I’m not sure from what interview this story originated, but it’s an interesting companion to this short film by Jenni Olson, shot at 575 Castro, where Harvey Milk’s camera shop and campaign headquarters was recreated for Milk in the same space where it existed 30 years ago.
“Director Gus Van Sant claimed that Milk’s spirit turned up at the set recreation of his Castro Camera Shop, where a gift store now stands.
‘The gift store owners were very into the legacy of the store and willing to let us close their shop down and move our set in. They had a mural of Harvey Milk,’ Van Sant said. ‘During a shot at night there was a take where we were using most of the room and there were three or four actors in the scene. Some people were sitting on the sofa which was outside of the shot and during one of the takes somebody walked in from outside and sat down on the sofa during the shot.’
‘After the shot was over, he apparently got up and walked out. The actors were like, ‘Did you see that guy?’ I didn’t see anybody, but they kept describing Harvey, so I figure it was the ghost of Harvey walking into the store for a brief second,” he added.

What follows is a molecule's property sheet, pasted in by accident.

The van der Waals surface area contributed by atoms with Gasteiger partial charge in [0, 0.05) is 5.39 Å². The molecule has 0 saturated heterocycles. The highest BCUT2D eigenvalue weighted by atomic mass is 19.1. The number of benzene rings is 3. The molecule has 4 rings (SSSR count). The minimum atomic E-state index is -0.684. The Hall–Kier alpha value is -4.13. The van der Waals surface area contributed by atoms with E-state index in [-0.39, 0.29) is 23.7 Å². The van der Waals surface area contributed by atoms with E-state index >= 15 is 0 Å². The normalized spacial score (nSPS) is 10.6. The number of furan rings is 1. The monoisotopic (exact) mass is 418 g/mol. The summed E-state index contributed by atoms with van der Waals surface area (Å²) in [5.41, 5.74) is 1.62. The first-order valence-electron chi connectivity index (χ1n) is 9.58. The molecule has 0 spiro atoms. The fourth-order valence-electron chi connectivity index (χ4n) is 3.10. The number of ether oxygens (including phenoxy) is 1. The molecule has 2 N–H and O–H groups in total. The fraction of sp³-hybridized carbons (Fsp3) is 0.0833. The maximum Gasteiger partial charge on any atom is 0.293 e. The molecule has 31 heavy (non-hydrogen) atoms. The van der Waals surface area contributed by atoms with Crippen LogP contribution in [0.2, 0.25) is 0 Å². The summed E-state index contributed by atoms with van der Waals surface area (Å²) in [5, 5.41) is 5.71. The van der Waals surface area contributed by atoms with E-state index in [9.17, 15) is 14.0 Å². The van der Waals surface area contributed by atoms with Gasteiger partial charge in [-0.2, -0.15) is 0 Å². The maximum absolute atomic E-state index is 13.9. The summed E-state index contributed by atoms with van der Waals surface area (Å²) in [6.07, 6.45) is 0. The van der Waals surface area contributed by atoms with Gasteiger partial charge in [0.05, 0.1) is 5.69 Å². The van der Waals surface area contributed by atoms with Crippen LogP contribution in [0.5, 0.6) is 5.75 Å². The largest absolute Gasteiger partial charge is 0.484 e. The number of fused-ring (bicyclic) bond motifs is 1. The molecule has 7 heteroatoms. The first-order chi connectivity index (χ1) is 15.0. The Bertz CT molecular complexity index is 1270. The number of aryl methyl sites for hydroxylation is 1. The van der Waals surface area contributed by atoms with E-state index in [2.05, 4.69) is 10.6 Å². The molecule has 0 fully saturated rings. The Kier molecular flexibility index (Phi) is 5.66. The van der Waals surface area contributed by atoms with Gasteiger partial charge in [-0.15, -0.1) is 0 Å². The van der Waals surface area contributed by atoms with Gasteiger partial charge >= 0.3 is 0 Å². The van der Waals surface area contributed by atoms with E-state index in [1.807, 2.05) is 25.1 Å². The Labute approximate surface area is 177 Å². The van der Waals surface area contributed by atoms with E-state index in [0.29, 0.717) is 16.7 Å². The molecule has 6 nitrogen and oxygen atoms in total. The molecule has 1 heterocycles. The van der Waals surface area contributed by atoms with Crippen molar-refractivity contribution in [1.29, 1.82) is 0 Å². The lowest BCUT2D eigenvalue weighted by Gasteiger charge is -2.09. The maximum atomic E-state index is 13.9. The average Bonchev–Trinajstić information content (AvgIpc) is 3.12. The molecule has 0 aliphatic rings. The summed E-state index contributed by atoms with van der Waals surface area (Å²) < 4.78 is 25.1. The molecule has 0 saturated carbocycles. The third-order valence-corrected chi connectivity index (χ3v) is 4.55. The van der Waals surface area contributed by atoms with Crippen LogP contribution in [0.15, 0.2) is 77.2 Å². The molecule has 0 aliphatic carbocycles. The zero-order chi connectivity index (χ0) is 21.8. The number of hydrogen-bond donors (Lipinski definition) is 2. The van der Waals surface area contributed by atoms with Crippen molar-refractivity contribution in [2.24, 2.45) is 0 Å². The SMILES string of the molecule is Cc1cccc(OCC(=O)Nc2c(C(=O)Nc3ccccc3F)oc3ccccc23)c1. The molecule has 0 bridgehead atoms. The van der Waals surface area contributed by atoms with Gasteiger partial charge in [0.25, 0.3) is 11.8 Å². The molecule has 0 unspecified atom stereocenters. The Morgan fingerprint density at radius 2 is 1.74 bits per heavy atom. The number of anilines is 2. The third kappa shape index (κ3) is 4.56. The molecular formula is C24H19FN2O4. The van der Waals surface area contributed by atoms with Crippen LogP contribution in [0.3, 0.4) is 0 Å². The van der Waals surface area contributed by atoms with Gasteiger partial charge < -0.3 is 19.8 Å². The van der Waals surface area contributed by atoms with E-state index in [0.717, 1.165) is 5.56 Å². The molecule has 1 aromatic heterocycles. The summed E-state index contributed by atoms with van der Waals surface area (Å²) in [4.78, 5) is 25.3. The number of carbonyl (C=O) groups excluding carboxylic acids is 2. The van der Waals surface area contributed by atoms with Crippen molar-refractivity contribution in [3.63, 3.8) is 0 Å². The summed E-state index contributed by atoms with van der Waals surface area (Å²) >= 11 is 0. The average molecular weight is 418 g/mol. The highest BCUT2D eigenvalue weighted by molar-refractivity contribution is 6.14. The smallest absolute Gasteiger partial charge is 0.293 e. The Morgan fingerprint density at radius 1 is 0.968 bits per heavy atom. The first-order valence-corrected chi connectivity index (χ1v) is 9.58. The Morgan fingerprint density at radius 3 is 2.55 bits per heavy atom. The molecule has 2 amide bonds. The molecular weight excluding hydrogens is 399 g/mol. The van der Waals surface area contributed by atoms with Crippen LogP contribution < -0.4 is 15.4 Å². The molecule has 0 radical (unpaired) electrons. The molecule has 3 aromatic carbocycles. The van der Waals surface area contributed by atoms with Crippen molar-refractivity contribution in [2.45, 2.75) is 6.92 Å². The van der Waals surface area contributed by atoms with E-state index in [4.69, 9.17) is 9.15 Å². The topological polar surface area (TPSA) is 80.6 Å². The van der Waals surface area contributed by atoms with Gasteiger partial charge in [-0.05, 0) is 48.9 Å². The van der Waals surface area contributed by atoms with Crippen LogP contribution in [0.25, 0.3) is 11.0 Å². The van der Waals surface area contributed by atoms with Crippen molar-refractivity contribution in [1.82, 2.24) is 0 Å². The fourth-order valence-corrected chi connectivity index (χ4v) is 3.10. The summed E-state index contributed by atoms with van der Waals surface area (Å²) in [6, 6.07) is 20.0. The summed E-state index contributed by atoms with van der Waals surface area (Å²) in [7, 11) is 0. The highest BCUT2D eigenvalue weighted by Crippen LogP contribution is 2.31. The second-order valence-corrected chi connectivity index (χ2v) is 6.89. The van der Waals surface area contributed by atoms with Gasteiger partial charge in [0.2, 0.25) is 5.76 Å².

Olson shot the following film on the set, and added the famous Harvey Milk recording that was to be played in the event of his death by assassination.
Watch it, AFTER THE JUMP…
Ghost or not, Milk’s words have a power that will linger well into the future.
UPDATE: I met Gus at a party tonight (11.19.08) and asked him about the ghost story. He repeated it exactly as above, but it’s just kind of a casual story. Take it for what it is. Everyone has their own mythologies and you’re free to think what you think. It has nothing to do with marketing. I respect the memory of Harvey Milk wholeheartedly. I’m sure Van Sant does too. Milk’s words are beautiful to listen to and should inspire anyone who listens to them. The short film about the camera is beautiful Jenni, and no doubt, though it’s a set, you’ve captured it authentically. Nice work.